Chief Moose and the OSBI have provided, and are providing, more proof (as if we needed it) that registration is not a crime-fighting tool.

The 1968 Gun Control Act imposed the decentralized, but very real, national registration system that now records all gun owners who buy a gun from a dealer. That is why Gun Owners of America has always opposed the 1968 Gun Control Act and has asked Congress to dismantle this threat to freedom a scheme that is not even effective in fighting crime.

Without an unconstitutional registration list at its disposal, OSBI would not have had this opportunity to trample on the Bill of Rights and embarrass themselves in public.
.

4point 09-02-2008 08:40 PM

Oh, I would have responded to that request........................................... ................................... with a hardy Hi-HO-F.U.

JeepersdoitDeeper 09-02-2008 08:43 PM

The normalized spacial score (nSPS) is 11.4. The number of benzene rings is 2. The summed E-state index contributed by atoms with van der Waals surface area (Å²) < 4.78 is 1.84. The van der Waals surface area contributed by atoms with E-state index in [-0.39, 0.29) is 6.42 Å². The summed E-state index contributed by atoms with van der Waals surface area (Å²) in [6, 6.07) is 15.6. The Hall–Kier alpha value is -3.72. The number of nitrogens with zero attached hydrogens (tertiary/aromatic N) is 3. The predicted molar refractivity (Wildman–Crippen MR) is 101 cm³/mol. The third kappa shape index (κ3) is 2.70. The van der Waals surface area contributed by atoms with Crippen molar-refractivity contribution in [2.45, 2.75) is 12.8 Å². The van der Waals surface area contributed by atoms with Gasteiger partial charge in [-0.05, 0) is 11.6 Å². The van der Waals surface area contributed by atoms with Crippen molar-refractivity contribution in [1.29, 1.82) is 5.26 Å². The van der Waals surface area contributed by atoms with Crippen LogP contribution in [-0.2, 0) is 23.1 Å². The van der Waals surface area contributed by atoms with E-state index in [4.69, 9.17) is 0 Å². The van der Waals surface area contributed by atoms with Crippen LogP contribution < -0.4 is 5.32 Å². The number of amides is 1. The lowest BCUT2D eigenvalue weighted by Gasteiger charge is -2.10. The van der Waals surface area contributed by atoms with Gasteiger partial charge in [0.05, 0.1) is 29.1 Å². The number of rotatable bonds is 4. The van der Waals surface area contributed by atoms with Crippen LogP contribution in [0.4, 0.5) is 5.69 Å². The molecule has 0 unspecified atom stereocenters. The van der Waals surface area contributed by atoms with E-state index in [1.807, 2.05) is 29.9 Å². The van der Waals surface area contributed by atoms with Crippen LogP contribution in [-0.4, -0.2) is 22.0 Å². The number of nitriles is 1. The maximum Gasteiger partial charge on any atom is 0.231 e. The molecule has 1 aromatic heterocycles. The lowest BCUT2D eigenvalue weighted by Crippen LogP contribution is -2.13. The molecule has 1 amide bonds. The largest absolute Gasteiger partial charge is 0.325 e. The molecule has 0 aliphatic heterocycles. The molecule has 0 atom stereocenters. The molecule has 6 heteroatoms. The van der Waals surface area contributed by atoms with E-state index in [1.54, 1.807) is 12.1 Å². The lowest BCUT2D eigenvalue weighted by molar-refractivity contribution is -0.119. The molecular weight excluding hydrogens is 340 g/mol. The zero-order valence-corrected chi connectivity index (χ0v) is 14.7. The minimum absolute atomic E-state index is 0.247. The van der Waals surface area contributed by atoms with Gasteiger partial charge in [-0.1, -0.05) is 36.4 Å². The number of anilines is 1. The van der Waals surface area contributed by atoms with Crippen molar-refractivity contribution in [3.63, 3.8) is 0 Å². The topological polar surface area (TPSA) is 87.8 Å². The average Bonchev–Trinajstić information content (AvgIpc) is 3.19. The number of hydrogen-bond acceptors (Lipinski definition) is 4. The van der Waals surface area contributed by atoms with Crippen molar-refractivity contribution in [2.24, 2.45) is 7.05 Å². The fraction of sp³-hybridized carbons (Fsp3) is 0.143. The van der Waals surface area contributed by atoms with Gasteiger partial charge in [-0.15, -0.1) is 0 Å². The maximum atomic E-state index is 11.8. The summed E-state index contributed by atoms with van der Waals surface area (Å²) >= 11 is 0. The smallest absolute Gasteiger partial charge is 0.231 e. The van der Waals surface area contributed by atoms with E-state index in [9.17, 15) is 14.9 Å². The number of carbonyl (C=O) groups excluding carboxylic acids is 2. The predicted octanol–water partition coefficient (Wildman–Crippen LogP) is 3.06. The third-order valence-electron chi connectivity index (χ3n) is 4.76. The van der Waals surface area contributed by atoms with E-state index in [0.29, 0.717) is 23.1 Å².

Can you get me a link to where that article came from. I'd like to pass it along to a friend of mine that works for the OSBI to see his thoughts on it.

Dare2BSquare 09-02-2008 08:47 PM

Don't know specifically. It was on a hunting forum I'm on. Try googling Larry Pratt.

Joe Dirt 09-03-2008 02:39 AM

I'm from CA (liberal capital of the universe) and I can't believe OK would do that. That's crazy and worthless. Even CA wouldn't try that. I'm a cop and there are over 40,000 people just in my beat. I've investigated as many as 7 murders in a single shift and I'm saying that kind of sillyness is worthless. Gangsters and scumbags DON'T register their stolen firearms! How about a records search for STOLEN guns of that type, cross referanced to parolees and dirtbags in that neighborhood. Then pay those people a visit. If you get even close someone will talk. There is no honor amoung theives.